Gary Cherone’s brief tenure as Van Halen‘s frontman is often dismissed as a complete fiasco, a gross violation of the natural order of rock that required back-to-back reunions with Sammy Hagar and David Lee Roth to set the world back on its axis. The truth is much more complicated. The Extreme singer had an undeniably powerful voice and Van Halen III has some very fine moments, especially the leadoff single “Without You.” If Sammy Hagar had been singing those songs it would have gotten a much better reception.
If you need any more proof the Cherone period wasn’t a complete bust, check out this live video of “Jump” taped May 29th, 1998 at the Rock Im Park Festival in Nürnberg, Germany. Would the people in that crowd probably preferred to hear David Lee Roth or even Sammy Hagar sing that song? There’s almost no question. But they’re still jumping up and down like maniacs and yelling along to ever word of the 1984 pop classic. To them, 3/4th of original Van Halen was much better than no Van Halen at all.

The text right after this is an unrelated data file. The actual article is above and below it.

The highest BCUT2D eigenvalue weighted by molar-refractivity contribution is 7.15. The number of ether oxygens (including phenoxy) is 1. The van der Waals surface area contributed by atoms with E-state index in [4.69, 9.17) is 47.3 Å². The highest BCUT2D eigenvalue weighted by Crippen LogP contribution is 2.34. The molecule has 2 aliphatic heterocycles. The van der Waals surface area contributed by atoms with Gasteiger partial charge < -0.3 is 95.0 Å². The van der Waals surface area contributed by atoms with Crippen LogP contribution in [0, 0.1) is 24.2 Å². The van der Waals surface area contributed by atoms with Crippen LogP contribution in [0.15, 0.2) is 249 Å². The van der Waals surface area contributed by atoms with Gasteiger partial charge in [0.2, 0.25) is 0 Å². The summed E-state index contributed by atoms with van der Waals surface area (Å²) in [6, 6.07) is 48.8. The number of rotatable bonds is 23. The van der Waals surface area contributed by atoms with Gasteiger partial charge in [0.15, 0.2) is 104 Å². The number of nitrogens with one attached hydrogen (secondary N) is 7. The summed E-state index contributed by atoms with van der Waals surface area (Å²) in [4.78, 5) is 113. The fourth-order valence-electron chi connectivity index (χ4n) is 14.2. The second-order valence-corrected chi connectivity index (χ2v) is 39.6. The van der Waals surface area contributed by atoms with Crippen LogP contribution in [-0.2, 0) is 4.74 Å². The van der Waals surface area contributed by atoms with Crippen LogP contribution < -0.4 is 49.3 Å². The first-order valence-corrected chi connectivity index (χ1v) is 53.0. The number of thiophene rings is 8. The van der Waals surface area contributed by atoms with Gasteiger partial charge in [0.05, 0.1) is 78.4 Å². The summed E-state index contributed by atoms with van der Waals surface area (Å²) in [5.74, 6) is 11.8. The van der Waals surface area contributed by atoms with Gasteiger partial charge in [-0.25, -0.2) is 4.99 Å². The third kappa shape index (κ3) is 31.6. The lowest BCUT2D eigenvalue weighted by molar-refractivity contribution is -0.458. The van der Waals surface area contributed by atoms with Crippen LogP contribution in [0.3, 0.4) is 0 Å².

When the group finally did reunite with the original “Jump” singer nine years later they were still at 75 percent capacity, since bassist Michael Anthony wasn’t invited back. In his place was Eddie’s teenage song Wolfgang Van Halen. It’s a situation that has frustrated not only the group’s fans, but David Lee Roth himself. “In our tiny little corner of the universe, [Michael Antony’s] voice is as identifiable as the high voice in Earth, Wind & Fire; as identifiable as the high voice in the Beach Boys,” he told Rolling Stone in 2013. “Van Halen is an indelicate house blend of both – that’s intentionally. So I would always look forward to that reunion.”
The group hasn’t toured since 2015 and there’s no word about any future activity. Sammy Hagar recently told us he’d be down for a tour in which he and Roth take turns fronting the group, but he’d only do it if Michael Anthony were invited back. Such a tour would require Eddie to fire his own son and make peace with Anthony and Hagar about thirteen years of bitter estrangement. It would also require Roth to share his stage. It’s very, very hard to imagine.
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There’s no room in this fantasy tour for Gary Cherone, but he’s content with occupying his tiny space of Van Halen history. “I’m from a previous generation,” he told Rolling Stone in 2012. “I grew up on Aerosmith, Queen, Led Zeppelin and Van Halen. So at the end of the day, I’m gonna say, ‘Hey, I was one of the three singers in the mighty Van Halen.’ You can’t take that away from me.”